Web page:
The finished ADP machine is packaged together and put up in sets for retail sale with two ADP input units: a standard keyboard and a mouse imported to Mexico from various vendors in China, Taiwan, and Malaysia.
According to the EN (X) to GRI 3 (b),
[t]he term "goods put up in sets for retail sale" shall be taken to mean goods which:(a) consist of at least two different articles which are, prima facie, classifiable in different headings.(b) consist of products or articles put up together to meet a particular need or carry out a specific activity; and(c) are put up in a manner suitable for sale directly to users without repacking (e.g., in boxes or cases or on boards).
GRI 6 states that:
[f]or legal purposes, the classification of goods in the subheadings of a heading shall be determined according to the terms of those subheadings and any related subheading notes and, mutatis mutandis, to the above rules, on the understanding that only subheadings at the same level are comparable. For the purposes of this rule, the relative section, chapter and subchapter notes apply, unless the context otherwise requires.
With respect to the instant merchandise, at the heading level, we do not have "goods put up in sets for retail sale" since the ADP machine, keyboard and mouse are all classifiable in heading 8471, HTSUS. However, based upon GRI 6 and the reasoning in HQ 088774, they would be considered a set pursuant to GRI 3(b) by virtue of GRI 6. The instant goods are classifiable under two different subheadings within the same heading, 8471.50 and 8471.60 respectively and they contain articles put up together to meet a particular need in a manner suitable for the direct sale to the user applicable to this merchandise. The ADP machine imparts the essential character of the set to perform data processing.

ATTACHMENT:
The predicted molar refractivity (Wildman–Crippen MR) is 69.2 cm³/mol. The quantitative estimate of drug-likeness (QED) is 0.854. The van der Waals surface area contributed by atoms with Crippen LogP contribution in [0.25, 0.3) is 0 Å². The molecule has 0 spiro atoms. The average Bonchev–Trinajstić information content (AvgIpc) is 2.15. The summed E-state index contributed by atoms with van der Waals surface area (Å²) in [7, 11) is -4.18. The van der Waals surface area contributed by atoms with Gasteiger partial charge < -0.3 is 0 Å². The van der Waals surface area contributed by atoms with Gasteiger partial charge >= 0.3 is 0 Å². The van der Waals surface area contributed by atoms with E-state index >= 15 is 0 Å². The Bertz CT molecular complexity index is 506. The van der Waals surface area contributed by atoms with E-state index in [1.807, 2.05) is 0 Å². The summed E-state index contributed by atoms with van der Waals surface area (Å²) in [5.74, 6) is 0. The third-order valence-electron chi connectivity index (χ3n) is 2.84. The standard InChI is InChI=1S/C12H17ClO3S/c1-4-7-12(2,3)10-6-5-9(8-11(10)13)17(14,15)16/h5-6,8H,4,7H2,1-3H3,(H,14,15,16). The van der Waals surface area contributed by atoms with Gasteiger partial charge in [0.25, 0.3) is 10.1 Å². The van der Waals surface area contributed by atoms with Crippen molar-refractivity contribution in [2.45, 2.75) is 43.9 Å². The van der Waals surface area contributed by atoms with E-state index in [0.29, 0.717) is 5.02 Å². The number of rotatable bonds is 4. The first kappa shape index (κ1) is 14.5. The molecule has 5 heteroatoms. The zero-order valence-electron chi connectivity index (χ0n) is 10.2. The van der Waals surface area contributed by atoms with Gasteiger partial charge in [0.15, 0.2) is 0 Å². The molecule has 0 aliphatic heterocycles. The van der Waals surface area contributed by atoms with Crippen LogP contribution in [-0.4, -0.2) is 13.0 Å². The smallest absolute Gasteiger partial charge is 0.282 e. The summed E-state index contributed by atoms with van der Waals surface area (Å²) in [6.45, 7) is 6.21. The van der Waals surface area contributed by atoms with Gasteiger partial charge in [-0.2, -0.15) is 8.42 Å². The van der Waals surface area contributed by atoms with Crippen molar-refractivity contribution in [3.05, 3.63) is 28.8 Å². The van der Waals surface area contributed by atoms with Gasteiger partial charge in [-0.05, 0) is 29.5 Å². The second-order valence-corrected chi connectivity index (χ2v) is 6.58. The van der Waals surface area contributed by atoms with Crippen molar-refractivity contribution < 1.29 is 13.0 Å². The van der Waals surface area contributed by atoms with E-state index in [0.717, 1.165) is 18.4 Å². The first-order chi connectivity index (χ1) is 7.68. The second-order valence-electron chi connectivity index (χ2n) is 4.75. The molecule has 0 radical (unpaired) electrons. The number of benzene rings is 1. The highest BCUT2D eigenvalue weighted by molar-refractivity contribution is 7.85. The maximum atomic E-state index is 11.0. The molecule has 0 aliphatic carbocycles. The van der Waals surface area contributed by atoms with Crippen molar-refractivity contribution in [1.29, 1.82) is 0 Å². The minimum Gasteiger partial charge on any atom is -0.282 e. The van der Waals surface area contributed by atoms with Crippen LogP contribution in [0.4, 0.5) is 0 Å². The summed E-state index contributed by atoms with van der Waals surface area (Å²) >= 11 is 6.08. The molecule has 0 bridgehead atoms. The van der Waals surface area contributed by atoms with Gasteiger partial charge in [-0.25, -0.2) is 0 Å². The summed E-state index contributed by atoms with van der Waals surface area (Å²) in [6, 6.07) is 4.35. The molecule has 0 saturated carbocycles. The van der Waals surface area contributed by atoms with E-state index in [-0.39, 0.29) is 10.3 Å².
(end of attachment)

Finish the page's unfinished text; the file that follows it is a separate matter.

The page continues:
The assembly process in Mexico goes beyond the fitting together of five parts described in a simple assembly 19 CFR 102.1 (o) or minor processing 19 CFR 102.1 (m). The skill level of the employees who are assembling and testing the ADP requires training in a private line prior to on-the-job training. The assembly requires precision and specialized tools.
General Note 12(b), HTSUS, sets forth the criteria for determining whether a good is originating under the NAFTA. General Note 12(b), HTSUS, (19 U.S.C. § 1202) states, in pertinent part, that
[f]or the purposes of this note, goods imported into the customs territory of the United States are eligible for the tariff treatment and quantitative limitations set forth in the tariff schedule as "goods originating in the territory of a NAFTA party" only if--
(i) they are goods wholly obtained or produced entirely in the territory of Canada, Mexico and/or the United States; or
(ii) they have been transformed in the territory of Canada, Mexico and/or the United States so that--